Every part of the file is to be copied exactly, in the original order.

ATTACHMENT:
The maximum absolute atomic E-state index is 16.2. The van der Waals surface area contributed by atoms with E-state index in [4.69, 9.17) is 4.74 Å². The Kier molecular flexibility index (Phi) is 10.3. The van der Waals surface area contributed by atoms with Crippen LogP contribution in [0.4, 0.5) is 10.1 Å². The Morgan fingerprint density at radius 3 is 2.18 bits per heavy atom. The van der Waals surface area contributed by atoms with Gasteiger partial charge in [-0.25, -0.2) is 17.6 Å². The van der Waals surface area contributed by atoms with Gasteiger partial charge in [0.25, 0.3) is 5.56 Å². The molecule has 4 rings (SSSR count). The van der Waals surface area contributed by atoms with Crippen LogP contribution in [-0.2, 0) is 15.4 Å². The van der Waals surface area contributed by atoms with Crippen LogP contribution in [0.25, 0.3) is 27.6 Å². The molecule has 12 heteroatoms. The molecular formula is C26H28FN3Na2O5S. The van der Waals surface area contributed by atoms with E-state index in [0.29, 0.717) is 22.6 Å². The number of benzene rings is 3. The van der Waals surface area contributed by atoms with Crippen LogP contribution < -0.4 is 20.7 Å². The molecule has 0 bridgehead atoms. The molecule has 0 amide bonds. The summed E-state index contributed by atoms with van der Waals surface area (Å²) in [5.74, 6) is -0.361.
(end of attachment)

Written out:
The maximum absolute atomic E-state index is 16.2. The van der Waals surface area contributed by atoms with E-state index in [4.69, 9.17) is 4.74 Å². The Kier molecular flexibility index (Phi) is 10.3. The van der Waals surface area contributed by atoms with Crippen LogP contribution in [0.4, 0.5) is 10.1 Å². The Morgan fingerprint density at radius 3 is 2.18 bits per heavy atom. The van der Waals surface area contributed by atoms with Gasteiger partial charge in [-0.25, -0.2) is 17.6 Å². The van der Waals surface area contributed by atoms with Gasteiger partial charge in [0.25, 0.3) is 5.56 Å². The molecule has 4 rings (SSSR count). The van der Waals surface area contributed by atoms with Crippen LogP contribution in [-0.2, 0) is 15.4 Å². The van der Waals surface area contributed by atoms with Crippen LogP contribution in [0.25, 0.3) is 27.6 Å². The molecule has 12 heteroatoms. The molecular formula is C26H28FN3Na2O5S. The van der Waals surface area contributed by atoms with E-state index in [0.29, 0.717) is 22.6 Å². The number of benzene rings is 3. The van der Waals surface area contributed by atoms with Crippen LogP contribution < -0.4 is 20.7 Å². The molecule has 0 bridgehead atoms. The molecule has 0 amide bonds. The summed E-state index contributed by atoms with van der Waals surface area (Å²) in [5.74, 6) is -0.361.